Although whenever someone says “election” right now, the assumption is that the reference is to that bit of national business set in November, we have our own election season coming up.As you might note, our season is only about three months long, and is free of career politicians – two refreshing differences from some of the other contests going on as I write this.We often have to invite or encourage people to run for club positions, though, as our members seem to be a bit diffident about taking on a leadership role.Please consider this my encouragement to you to run for club office, which I am sure you would handle very capably.One of our greatest strengths as a club is that we have such a wide range of talents among our members, and this has given us a lot of diversity on our Boards over the years and made them more effective as different members have served as trustees and officers of the club.
To run for a trustee position, you need to be a member in good standing and to have been a member for at least a year. With those credentials, you could technically run for secretary or treasurer as well. If you want to run for president or vice president, you also need to have served at least one year on the board at some point (but not necessarily this year).
There are a lot of good reasons for serving on the board, such as “giving back" to the club and wanting to help the club move forward and develop in the best way possible.Some slightly less noble reasons are that it really is a lot of fun to develop and work on projects you believe in at the board level, and there’s a lot of enjoyment in getting to know and work with the other board members. Also, as a board member, you would be closer to information sources in the club, and could enjoy knowing more of what's going on than most members as well as being an information source (where appropriate) to other club members.
The Board meets every other month starting in January, and our practice is to set Board meetings for the convenience of as many board members as possible, though always on a Sunday evening. We start with a potluck around on the meeting dates, then the actual meetings start at .We try to end by around , as almost everyone on the board has to be at work Monday morning. The Board actively administers the club, and is far from a rubberstamp entity, which also makes being a Board member more interesting and meaningful.
We start taking nominations in October, and take the final nominations at the November general meeting.The final ballot goes out with the December Sirius Astronomer and will also be available on the website and at the January general meeting.You can vote by mail (instructions are on the ballots), or at the January general meeting. The election ends at the end of the January general meeting, which will be on January 9, 2009.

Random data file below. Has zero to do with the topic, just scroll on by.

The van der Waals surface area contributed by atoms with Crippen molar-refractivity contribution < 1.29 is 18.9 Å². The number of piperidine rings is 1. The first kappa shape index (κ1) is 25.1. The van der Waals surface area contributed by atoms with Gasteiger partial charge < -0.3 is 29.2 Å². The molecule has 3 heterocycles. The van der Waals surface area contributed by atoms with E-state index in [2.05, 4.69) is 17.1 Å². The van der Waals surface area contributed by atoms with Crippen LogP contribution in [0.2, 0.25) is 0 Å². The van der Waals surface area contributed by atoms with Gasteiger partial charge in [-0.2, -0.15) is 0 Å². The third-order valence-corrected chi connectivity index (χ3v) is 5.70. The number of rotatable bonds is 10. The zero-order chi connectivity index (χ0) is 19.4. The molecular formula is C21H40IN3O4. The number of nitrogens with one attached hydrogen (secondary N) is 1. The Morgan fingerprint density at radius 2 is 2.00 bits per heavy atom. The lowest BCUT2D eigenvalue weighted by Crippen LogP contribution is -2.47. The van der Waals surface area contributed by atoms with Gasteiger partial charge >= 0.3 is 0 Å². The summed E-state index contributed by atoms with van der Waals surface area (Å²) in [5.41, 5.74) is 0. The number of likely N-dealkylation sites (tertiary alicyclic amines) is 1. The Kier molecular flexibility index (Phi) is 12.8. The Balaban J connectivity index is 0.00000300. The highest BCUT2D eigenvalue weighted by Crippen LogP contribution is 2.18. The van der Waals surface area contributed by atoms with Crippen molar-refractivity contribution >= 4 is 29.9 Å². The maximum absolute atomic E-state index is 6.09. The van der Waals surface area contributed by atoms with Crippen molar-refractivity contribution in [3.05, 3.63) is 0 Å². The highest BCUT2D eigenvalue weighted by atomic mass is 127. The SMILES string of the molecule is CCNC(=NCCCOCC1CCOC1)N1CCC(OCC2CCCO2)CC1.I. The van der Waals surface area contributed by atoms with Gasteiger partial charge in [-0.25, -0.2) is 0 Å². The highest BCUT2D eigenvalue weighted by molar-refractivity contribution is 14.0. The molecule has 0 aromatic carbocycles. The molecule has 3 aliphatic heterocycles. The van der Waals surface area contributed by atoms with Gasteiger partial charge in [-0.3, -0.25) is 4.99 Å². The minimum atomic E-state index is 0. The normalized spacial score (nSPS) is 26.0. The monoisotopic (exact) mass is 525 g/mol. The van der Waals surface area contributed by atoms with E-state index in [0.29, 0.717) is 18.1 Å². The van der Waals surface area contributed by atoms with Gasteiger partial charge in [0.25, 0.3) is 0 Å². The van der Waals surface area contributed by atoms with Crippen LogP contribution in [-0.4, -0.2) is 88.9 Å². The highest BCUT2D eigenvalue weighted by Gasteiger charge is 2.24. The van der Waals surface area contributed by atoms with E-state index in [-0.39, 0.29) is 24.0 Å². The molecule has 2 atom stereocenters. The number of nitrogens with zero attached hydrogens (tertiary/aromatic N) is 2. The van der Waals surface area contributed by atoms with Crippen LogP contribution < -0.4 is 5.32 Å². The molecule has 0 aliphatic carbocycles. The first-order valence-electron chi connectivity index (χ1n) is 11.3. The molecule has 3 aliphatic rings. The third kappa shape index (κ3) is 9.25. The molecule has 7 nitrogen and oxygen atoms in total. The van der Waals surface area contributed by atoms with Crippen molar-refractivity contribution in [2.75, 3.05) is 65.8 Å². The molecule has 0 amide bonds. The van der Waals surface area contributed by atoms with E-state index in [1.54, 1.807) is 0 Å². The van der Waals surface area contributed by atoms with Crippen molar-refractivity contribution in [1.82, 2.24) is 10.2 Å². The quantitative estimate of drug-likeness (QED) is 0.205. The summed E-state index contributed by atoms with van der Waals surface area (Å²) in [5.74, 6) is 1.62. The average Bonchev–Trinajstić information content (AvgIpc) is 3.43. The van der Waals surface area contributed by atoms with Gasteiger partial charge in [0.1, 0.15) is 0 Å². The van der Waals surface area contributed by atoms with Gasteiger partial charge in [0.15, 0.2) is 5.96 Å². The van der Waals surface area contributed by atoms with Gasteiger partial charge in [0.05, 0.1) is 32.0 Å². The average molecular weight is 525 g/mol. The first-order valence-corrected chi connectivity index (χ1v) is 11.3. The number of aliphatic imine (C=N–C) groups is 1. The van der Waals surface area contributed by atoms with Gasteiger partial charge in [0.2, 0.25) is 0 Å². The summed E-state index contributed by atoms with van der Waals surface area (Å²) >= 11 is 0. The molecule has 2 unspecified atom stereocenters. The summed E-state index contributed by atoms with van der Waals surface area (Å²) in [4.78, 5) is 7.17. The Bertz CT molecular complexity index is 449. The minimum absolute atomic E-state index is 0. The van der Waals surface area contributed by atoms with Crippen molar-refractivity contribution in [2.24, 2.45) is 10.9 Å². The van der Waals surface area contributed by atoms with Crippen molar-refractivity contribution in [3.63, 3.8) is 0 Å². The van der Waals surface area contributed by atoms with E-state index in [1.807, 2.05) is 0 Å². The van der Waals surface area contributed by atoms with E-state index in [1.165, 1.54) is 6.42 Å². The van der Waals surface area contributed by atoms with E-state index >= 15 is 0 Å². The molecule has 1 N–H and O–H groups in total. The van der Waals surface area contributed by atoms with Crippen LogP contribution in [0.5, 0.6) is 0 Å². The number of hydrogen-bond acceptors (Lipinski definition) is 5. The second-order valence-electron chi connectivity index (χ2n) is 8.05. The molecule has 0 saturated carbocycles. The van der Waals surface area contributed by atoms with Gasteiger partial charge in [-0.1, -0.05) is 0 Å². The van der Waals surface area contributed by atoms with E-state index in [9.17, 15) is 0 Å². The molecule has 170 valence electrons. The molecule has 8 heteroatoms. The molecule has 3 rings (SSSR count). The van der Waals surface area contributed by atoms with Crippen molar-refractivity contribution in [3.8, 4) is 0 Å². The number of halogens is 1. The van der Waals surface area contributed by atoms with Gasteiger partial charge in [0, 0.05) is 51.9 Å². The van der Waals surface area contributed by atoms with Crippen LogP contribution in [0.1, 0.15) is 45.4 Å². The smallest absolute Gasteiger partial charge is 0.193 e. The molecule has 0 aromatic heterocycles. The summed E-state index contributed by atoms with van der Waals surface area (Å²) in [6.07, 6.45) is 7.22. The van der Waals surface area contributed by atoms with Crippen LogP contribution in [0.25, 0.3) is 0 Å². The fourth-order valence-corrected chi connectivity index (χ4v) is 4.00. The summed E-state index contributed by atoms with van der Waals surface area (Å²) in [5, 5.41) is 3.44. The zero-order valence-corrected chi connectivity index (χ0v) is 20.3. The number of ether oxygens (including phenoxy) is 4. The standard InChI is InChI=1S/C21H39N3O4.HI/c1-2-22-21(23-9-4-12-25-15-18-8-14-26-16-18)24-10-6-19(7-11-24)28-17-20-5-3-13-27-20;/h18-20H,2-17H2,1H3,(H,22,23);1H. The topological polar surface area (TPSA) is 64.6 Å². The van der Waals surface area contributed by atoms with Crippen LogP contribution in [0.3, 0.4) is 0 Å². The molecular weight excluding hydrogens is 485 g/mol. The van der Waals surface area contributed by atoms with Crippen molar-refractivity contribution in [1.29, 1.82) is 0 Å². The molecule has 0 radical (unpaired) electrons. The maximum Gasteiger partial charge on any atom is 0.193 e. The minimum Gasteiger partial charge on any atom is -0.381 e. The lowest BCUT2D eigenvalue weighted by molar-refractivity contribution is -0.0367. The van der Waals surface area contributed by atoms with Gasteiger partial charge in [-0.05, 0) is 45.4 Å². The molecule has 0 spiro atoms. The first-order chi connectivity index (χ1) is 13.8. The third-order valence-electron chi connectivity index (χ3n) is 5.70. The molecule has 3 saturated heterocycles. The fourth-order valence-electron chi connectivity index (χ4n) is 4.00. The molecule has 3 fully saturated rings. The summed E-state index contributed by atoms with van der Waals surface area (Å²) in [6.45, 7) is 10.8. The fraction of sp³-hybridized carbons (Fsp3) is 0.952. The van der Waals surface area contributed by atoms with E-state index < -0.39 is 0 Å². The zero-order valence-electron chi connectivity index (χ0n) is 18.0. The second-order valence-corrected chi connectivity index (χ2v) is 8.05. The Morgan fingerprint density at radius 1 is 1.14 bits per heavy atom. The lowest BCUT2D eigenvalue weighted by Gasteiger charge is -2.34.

So, get ready to throw your hat in the ring and join in the governance of the club!If you want to run, getting nominated is as simple as giving your name to Bob Buchheim or me between now and the November meeting date (November 14), volunteering to run at the October or November general meetings, or having someone else do a formal nomination at either of these meetings.
Looking forward to seeing your name on the ballot….
A sad farewell to OPTAS
Those of you who have done business with Oceanside Photo and Telescope are most likely aware of OPT's astronomy club, OPTAS (the OPT Astronomical Society), and some of you may be past or present members. The club has provided a lot of people with their first star party experiences, and given a lot of people the opportunity to use their equipment under dark skies and with a congenial group of folks who could help them get the best use out of it. It's also encouraged people to get involved with astronomy or stay involved when their initial enthusiasm waned, and it has been a significant factor in the local astronomy scene for many years.
Unfortunately, when you see a paragraph framed in those terms, it generally means bad news about the subject of the paragraph. This is no exception – due to a number of factors outside their control, OPTAS has made the reluctant decision to disband, and it will be very much missed. They have a number of members who still have some time left on their OPTAS membership, and other local clubs, including OCA, have agreed to allow them to transfer the remaining portions of their memberships to those clubs if they choose to do so.So, you may meet some new members who have come to us through the transfer of their OPTAS membership to our club.